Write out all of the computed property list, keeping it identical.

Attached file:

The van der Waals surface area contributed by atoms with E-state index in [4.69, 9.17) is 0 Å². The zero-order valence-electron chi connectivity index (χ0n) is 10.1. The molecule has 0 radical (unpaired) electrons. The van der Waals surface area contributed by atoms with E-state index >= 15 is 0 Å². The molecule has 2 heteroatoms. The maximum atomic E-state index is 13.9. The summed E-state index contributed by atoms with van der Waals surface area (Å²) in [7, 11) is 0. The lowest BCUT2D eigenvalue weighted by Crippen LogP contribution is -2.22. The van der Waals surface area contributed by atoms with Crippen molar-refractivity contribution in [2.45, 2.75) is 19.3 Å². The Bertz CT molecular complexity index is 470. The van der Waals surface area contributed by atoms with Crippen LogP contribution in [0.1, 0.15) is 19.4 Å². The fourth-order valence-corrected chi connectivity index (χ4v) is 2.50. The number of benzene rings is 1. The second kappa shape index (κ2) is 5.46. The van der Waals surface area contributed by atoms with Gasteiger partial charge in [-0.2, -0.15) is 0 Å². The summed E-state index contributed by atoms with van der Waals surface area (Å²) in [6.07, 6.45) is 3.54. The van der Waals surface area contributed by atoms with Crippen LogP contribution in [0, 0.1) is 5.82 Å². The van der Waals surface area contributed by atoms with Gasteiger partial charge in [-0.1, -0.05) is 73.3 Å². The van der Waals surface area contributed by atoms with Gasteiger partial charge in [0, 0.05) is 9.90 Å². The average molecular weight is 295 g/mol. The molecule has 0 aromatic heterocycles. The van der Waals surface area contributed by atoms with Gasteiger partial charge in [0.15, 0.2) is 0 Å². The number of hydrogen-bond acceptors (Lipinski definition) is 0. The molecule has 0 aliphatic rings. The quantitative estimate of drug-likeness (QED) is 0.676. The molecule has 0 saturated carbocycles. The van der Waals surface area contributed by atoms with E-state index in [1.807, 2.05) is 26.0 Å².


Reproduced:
The van der Waals surface area contributed by atoms with E-state index in [4.69, 9.17) is 0 Å². The zero-order valence-electron chi connectivity index (χ0n) is 10.1. The molecule has 0 radical (unpaired) electrons. The van der Waals surface area contributed by atoms with E-state index >= 15 is 0 Å². The molecule has 2 heteroatoms. The maximum atomic E-state index is 13.9. The summed E-state index contributed by atoms with van der Waals surface area (Å²) in [7, 11) is 0. The lowest BCUT2D eigenvalue weighted by Crippen LogP contribution is -2.22. The van der Waals surface area contributed by atoms with Crippen molar-refractivity contribution in [2.45, 2.75) is 19.3 Å². The Bertz CT molecular complexity index is 470. The van der Waals surface area contributed by atoms with Crippen LogP contribution in [0.1, 0.15) is 19.4 Å². The fourth-order valence-corrected chi connectivity index (χ4v) is 2.50. The number of benzene rings is 1. The second kappa shape index (κ2) is 5.46. The van der Waals surface area contributed by atoms with Gasteiger partial charge in [-0.2, -0.15) is 0 Å². The summed E-state index contributed by atoms with van der Waals surface area (Å²) in [6.07, 6.45) is 3.54. The van der Waals surface area contributed by atoms with Crippen LogP contribution in [0, 0.1) is 5.82 Å². The van der Waals surface area contributed by atoms with Gasteiger partial charge in [-0.1, -0.05) is 73.3 Å². The van der Waals surface area contributed by atoms with Gasteiger partial charge in [0, 0.05) is 9.90 Å². The average molecular weight is 295 g/mol. The molecule has 0 aromatic heterocycles. The van der Waals surface area contributed by atoms with Gasteiger partial charge in [0.15, 0.2) is 0 Å². The number of hydrogen-bond acceptors (Lipinski definition) is 0. The molecule has 0 aliphatic rings. The quantitative estimate of drug-likeness (QED) is 0.676. The molecule has 0 saturated carbocycles. The van der Waals surface area contributed by atoms with E-state index in [1.807, 2.05) is 26.0 Å².